In the current study, we investigated the presence of PR isoforms in feline and canine mammary tissue. Compared to feline mammary carcinoma, PR expression as measured by RT-PCR was greatly increased in FAH with a concomitant increased expression of GH, GHR and IGF-I mRNA. The role of P4 in FAH is also convincingly shown by the fact that cats with FAH can be treated successfully with the PR antagonist aglepristone (Gorlinger et al. 2002). In feline FAH, both PR-A and PR-B proteins are present. This is comparable to healthy human mammary tissue where a PR-A:PR-B ratio of 1 : 1 is found, and when expressed in the same cell results in the formation of both hetero- and homodimers of ligand-activated PR (Scarpin et al. 2009). Studies in mice have shown that the PR-B isoform is required for proper mammary development (Mulac-Jericevic et al. 2003) and may also have a role in the development of FAH. Expression of the PR has been shown to be increased in FAH (Millanta et al. 2006) and the PR-B isoform is clearly present as shown in our study. The presence of PR-B may be due to amplification of PR-B protein levels by P4, similar to what is found in rodents (Aupperlee and Haslam 2007). The relative low expression of PR mRNA in carcinomas are in line with the reported low or non-detectable expression of PR in feline invasive mammary carcinomas using IHC (Millanta et al. 2006).

In the dog, exposure to endogenous P4 or to synthetic progestins, such as MPA, may result in acromegalic changes and mammary hyperplasia (Selman et al. 1994). Expression analysis revealed induction by MPA of synthesis of GH and IGF-I mRNA in the mammary gland (Mol et al. 1995), whereas GHR and PR mRNA expression were down-regulated (Bhatti et al. 2007). Gene-profiling studies showed that progestins induced the Wnt-pathway with high expression of Wnt4, but also of genes involved in cell proliferation and cell adhesion molecules (Rao et al. 2009).

We have cloned and sequenced the canine PR and performed IHC in progestin-induced mammary hyperplasia. It was found that all GH-producing cells were positive for PR, emphasizing the relation between P4 exposure and local mammary GH expression (Lantinga-van Leeuwen et al. 2000). Using IHC, strong nuclear and weaker cytoplasmic staining for PR was noticed. Previously, we reported in canine mammary carcinomas marked heterogeneous staining including perinuclear staining of tumorous cells and cytoplasmic staining in spindle cells (Lantinga-van Leeuwen et al. 2000). PR-A has been reported to be present in nuclei, irrespective whether they are ligand-activated or not (Leslie et al. 2005). PR-B, however, is found in the cytoplasm as well where it may function by the nteraction with ER, c-Src and phosphorylation by MAPK (Daniel et al. 2011). The presence of cytoplasmic PR staining in the canine mammary tissue is in line with the expression of PR-B. Western blot analysis showed also PR-B immunoreactivity in normal and hyperplastic mammary tissue and in carcinoma but clearly less than PR-A. In human breast cancer, a high PR-A:PR-B ratio can be found and is associated with a more malignant phenotype (Scarpin et al. 2009). In dogs, exposure to MPA resulted (in contrast with cats) in down-regulation of PR mRNA expression. So, although we present evidence for expression of PR-B in canine mammary tissue, its role is far from being clear.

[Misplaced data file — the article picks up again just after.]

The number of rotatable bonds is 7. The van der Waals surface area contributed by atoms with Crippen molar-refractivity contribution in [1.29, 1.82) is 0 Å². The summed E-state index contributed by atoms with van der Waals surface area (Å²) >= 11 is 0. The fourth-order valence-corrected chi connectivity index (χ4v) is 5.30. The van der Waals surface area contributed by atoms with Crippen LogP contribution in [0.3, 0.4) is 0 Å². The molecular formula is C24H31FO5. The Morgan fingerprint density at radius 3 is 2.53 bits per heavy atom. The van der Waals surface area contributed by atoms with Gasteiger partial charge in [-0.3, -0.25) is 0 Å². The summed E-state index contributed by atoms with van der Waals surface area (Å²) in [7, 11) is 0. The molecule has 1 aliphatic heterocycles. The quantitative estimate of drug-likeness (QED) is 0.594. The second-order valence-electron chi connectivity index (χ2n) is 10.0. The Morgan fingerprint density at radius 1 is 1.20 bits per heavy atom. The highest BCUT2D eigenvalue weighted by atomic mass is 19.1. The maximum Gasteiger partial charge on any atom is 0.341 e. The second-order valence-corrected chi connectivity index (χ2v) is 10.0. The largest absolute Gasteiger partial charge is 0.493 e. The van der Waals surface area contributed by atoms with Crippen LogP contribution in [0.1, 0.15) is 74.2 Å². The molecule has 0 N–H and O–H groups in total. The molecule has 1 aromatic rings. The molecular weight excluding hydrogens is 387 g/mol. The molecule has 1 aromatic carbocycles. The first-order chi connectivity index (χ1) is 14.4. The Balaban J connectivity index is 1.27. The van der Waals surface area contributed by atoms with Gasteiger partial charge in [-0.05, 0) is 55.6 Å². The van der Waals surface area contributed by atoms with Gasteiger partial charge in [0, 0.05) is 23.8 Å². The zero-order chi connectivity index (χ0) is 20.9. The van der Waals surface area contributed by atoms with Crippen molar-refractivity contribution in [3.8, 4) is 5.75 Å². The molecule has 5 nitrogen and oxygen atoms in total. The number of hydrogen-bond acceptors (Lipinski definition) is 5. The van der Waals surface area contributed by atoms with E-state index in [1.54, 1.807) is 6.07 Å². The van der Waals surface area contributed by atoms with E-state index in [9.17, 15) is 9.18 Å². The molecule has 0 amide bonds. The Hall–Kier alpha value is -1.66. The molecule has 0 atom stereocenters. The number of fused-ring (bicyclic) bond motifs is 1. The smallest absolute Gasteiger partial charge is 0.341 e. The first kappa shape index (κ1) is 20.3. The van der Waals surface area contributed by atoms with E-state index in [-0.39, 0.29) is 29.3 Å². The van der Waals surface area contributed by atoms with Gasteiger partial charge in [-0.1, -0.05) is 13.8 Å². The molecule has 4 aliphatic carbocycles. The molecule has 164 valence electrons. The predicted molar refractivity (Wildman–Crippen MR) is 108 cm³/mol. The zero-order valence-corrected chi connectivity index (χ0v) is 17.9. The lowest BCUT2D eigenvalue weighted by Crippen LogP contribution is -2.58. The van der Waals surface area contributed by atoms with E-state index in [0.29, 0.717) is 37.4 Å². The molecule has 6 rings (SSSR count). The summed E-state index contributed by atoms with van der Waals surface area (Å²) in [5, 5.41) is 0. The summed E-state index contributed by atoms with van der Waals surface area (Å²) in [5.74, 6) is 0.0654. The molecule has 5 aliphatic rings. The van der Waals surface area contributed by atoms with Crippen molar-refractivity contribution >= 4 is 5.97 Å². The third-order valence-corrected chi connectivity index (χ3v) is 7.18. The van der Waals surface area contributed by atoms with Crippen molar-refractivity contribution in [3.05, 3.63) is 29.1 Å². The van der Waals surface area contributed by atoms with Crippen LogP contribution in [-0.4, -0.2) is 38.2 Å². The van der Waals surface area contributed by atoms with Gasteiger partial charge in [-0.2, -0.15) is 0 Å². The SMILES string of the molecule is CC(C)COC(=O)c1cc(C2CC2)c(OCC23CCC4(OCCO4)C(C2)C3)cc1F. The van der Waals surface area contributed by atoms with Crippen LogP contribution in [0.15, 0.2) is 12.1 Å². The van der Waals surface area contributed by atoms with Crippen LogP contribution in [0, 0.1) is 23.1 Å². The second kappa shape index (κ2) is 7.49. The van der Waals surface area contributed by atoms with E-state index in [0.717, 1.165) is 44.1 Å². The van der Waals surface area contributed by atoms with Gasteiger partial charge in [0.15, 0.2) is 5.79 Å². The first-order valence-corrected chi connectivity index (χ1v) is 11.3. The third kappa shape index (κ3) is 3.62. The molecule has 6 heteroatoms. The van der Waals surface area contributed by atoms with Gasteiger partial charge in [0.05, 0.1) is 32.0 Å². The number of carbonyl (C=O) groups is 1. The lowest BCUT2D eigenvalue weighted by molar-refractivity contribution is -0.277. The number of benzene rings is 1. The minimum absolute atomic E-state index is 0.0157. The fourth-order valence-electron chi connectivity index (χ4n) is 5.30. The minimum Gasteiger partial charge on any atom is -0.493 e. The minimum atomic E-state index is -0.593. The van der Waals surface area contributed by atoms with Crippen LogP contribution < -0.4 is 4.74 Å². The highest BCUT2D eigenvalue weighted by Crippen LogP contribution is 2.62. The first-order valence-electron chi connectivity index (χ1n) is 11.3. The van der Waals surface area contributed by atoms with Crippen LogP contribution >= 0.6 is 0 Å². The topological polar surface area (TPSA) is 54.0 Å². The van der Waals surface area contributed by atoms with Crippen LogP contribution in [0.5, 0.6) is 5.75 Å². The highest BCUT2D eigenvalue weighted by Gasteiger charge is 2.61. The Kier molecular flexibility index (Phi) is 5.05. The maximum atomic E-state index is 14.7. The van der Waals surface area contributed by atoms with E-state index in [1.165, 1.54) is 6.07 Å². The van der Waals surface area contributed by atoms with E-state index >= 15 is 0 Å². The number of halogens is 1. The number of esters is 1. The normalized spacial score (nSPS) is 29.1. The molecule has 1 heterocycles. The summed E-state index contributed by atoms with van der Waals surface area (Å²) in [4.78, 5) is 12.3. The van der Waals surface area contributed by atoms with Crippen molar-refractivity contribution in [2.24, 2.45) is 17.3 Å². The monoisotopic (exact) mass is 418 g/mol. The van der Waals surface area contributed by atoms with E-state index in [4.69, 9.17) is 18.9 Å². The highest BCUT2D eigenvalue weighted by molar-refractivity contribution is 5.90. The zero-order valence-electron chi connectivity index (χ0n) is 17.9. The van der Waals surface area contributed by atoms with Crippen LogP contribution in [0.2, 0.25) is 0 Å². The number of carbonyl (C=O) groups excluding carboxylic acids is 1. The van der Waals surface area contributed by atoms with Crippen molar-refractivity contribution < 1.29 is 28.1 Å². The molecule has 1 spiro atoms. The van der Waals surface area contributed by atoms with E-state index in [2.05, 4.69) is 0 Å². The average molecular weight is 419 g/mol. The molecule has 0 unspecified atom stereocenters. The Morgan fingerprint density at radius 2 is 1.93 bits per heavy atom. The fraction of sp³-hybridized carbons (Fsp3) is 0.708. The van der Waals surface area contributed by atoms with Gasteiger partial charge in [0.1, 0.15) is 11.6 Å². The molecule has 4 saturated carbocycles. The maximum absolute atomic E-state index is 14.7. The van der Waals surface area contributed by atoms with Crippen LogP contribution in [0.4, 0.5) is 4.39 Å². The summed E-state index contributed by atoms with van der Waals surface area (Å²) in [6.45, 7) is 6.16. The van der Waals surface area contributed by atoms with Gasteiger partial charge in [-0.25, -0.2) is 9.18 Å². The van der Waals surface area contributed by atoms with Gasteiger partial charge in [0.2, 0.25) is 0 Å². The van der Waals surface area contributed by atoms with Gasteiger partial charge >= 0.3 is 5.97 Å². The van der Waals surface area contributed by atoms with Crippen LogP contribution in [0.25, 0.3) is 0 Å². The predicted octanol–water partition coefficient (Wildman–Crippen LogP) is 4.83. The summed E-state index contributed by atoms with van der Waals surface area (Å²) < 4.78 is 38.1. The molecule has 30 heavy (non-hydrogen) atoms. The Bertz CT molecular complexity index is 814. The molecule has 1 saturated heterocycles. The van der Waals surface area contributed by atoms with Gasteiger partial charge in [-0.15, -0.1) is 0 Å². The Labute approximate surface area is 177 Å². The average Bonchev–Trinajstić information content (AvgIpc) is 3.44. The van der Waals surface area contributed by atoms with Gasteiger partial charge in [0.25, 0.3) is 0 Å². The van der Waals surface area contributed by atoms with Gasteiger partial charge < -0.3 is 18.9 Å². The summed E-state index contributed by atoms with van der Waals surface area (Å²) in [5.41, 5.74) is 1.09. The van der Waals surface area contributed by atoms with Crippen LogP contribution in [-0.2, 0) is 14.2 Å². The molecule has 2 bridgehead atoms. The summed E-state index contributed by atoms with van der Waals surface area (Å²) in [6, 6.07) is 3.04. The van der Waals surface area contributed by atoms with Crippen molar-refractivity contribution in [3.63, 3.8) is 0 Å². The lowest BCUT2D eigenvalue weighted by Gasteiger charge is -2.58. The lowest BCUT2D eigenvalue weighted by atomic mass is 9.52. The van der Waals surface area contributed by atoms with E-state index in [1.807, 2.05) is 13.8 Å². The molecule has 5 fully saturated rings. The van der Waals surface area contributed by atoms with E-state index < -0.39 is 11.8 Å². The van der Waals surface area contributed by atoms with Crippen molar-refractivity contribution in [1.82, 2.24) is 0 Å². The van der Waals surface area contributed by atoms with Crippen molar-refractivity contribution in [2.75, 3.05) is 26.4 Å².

In addition, we recently analysed the transactivation potential of the canine PR-A and PR-B isoforms (Gracanin et al. 2012). Canine PR-A had transactivation potential comparable to human PR-A, but the canine PR-B isoform had a low and very limited transactivation potential in comparison with human PR-B. The combination of lower expression and limited transactivation brings into question the role of the canine PR-B isoform in reproductive processes. Studies in mice show that PR-B is essential for mammary development. Despite the low transactivation potential, dogs do develop mammary tissue and even more have a high incidence of mammary carcinoma. Further studies are needed to determine whether canine PR-B, which seems to be devoid of nuclear activity, still regulates a subset of genes through cytoplasmic pathways. Other studies show a role for PR-B in inhibition of basal and GnRH-induced expression of LH ß-subunit (Thackray et al. 2009), but in dogs progestins hardly inhibit LH secretion (Beijerink et al. 2008). PR-B has an anti-inflammatory action in myometrial cells (Tan et al. 2012), but dogs are highly sensitive to progestin-induced cystic endometrial hyperplasia with concomitant infections (Bhatti et al. 2007). Further studies are clearly needed to evaluate the effect of the unique features of the canine PR-B on reproductive function and carcinogenesis of the mammary gland.

Acknowledgements

  1. Top of page
  2. Contents
  3. Introduction
  4. Material and Methods
  5. Results
  6. Discussion
  7. Acknowledgements
  8. Conflicts of interest
  9. References

Ana Gracanin was supported by Mozaiek grant (#017.004.081) from Dutch Society for Scientific Research (NWO).

Conflicts of interest

  1. Top of page
  2. Contents
  3. Introduction
  4. Material and Methods
  5. Results
  6. Discussion
  7. Acknowledgements
  8. Conflicts of interest
  9. References

None of the authors have any conflicts of interest to declare.

References

  1. Top of page
  2. Contents
  3. Introduction
  4. Material and Methods
  5. Results
  6. Discussion
  7. Acknowledgements
  8. Conflicts of interest
  9. References